If you were serious about clubbing in Australia from 2001-2014, chances are you spent a fair chunk of the five days between weekends trawling the pages of inthemix.com.au.

Like many, I met some of my best friends on the site’s forums – first in Brisbane, then Sydney once I’d relocated to edit the beloved dance music weekly 3D World. We restored a degree of editorial prestige to the old girl, but its revenues were under sustained assault from digital and social media and it ultimately went to the great kick-on in the sky… but that’s another story.

In one of those weird cyclical synergies of the media, a former ITM editor wrote for me at 3D World, as did the man who took the helm of ITM in 2013 – and as I was freelancing then, he tapped me to write features for him. The circle of life, etc etc.

Anyway, like many I was shocked to wake up on November 1 2018 to discover ITM had been deep-sixed while I slept. That it had been closed wasn’t the shocking part, but the fact that the site’s entire archive had been nuked from orbit overnight was a little disheartening.

Hopefully it lives on somewhere. (Apparently it does! But I digress…) In the meantime, I’m rebuilding some of my favourites from ITM here for posterity.

Sadly the excellent, release-worthy mix attached to this instalment of the Flashback series has also gone missing, but you can still catch some cracking sets from my mate Jaytech (2007), Nick Thayer (2005) and Boogs (2004) over on SoundCloud. For now, at least…

Flashback to 2002: Ivan Gough and the Melbourne prog sound

Before Dirty South and co took their dirty electro to the world and long, long before the Melbourne bounce was a twinkle in the eyes of Will Sparks and his co-conspirators, the dance music sound drawing the world’s attention to the Victorian capital was a far deeper proposition.

Progressive house’s reign over clubland had struck a particularly strong chord with a collective of DJ/producers centred around the Sunny nightclub and DMC Records in Prahran. They tapped into the lingering remains of pre-millennium tension, crafted a dark, drum-driven sound that attracted the notice of DJs like John Digweed and Sasha – then at the very top of the dance music world – and unfortunately timed their run with the imminent decline of prog and financial impact of widespread illegal downloading.

Ivan Gough was one of producers at the epicentre of the Melbourne prog sound of 2002. In fact, as the main studio man of Zero Tolerance Recordings – the highly influential record label which ran from 1998 to 2004 – you could mount a case for Gough being the sound’s most influential figure, particularly as he enjoyed releases alongside Olivier (as Deep Funk Project), Phil K (as Dark Alley) and Luke Chable (as Digital Mind Control) in 2002 alone.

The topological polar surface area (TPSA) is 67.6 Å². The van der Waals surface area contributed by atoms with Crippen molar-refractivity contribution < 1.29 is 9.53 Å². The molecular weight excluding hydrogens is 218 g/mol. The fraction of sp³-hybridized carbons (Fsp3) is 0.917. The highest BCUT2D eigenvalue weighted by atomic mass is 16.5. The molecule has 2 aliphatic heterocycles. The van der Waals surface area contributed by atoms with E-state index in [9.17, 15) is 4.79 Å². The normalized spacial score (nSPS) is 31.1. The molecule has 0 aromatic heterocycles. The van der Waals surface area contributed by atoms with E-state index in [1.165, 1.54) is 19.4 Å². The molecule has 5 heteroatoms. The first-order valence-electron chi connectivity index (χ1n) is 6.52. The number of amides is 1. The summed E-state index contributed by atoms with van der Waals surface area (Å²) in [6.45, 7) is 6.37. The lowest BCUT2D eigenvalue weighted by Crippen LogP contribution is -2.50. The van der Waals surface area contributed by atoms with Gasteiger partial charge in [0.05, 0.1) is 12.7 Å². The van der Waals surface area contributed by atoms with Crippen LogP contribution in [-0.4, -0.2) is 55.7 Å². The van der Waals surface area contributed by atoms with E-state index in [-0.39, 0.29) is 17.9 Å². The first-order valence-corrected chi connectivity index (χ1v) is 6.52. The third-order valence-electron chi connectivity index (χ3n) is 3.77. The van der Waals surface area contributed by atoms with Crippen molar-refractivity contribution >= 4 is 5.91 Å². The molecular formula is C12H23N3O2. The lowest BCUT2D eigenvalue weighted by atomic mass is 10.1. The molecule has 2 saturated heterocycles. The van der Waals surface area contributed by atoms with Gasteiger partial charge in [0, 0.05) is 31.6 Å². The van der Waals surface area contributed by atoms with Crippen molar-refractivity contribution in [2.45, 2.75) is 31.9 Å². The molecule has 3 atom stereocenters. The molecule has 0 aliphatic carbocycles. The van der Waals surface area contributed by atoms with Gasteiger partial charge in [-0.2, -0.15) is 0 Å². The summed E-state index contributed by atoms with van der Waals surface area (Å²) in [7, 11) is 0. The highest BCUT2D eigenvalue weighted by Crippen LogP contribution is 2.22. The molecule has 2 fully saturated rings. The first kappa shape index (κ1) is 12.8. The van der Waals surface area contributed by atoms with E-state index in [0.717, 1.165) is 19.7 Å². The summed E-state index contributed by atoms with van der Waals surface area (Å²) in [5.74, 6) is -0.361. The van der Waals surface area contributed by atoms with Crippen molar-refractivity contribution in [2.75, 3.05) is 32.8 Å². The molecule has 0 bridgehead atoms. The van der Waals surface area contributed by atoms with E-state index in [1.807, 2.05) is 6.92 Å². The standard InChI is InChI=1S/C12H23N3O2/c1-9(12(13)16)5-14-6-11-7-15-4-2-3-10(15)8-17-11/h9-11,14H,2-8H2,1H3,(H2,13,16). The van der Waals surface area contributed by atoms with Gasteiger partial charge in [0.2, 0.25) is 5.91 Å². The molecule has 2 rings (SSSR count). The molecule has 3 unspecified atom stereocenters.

A dozen years down the track and Gough’s international profile has never been bigger, though the song most definitely is not the same. Dark prog is long gone as Gough has charted a sonic course somewhere between Eric Prydz and main room EDM, collaborating with local artists such as Feenixpawl (In My Mind) and Nervo (No Taking This No More) in the process.

But the passion for his first musical love still runs deep. “You can’t escape the dark beat, my friend,” says Gough towards the end of his freewheeling conversation with Inthemix, during which he talks himself into getting the Zero Tolerance band back together for a club night to celebrate ten years since the label’s demise and lets slip that he and Chable are eyeing off some studio time together.

Is it true that you were the main man in the studio for Zero Tolerance while that label was running?

Yep, absolutely. There was a bunch of guys who were doing stuff – Jason Digby, Gab Oliver, Phil K, Jono Fernandez was involved on the side. But I ran the studio that we had there. We had quite a large analogue mixing console and a bunch of gear, and I used to mix down a lot of tracks for people. I bought a mixing console – it was second hand, and it came from the Arts Centre here in Melbourne. I got it for a ridiculous price because they just wanted to get rid of it, they’d bought a new one. So anyway, this thing weighed around 350 kilos, so I had to get my old man to build up a frame for it – we had to use a special crane to lift it in through the window of the shop to get it in on the second floor. It took about seven blokes to get it down the corridor and set it up, and that was the console we mixed on for the next five or six years.

Zero Tolerance was building up a fairly strong reputation in 2002 – there was a lot of quality music coming out of that room at the time.

Yeah, it was good times. In fact, I miss it – I really do. With all of this big room stuff going around the clubs at the moment, there is a lack of innovation amongst a lot of people. There is a tendency for producers to go after the quick dollar and not necessarily try anything different. The amount of people that come to me today and pat me on the back and say ‘you know what, that was something special going on back there’ – yeah, I guess it was. Unfortunately for us, financially it didn’t make sense in the end. We were struggling, there was a lot of illegal downloading taking off, and we were having trouble making any money off the label. But they’re days I remember very fondly.

What do you think was behind that deep and dark sound that was happening – not just on Zero Tolerance, but with a lot of the production in Melbourne at the time coming out on EQ and Vapour?

The music that has always been closest to my heart is proper progressive house – late night music, melodic, not necessarily vocal-driven, certainly not big chords and that sort of stuff. I guess when we got to the studio, we just tried to emulate that feeling. We used to call it ‘haunted house’, because at the time we didn’t really think there was anything else worldwide that sounded like it – it was pretty unique what we were doing. It also had a scary undertone, which in the end made the music harder to sell. There were some people who loved it, but for a lot of people it was just too dark. As to where it actually came from, I’m not really sure. I think it was just a product of the time and certainly the club, Sunny, had a big influence on it. That nightclub played a fairly dark, tribal sound, so we just plugged into that and took it as far as we could.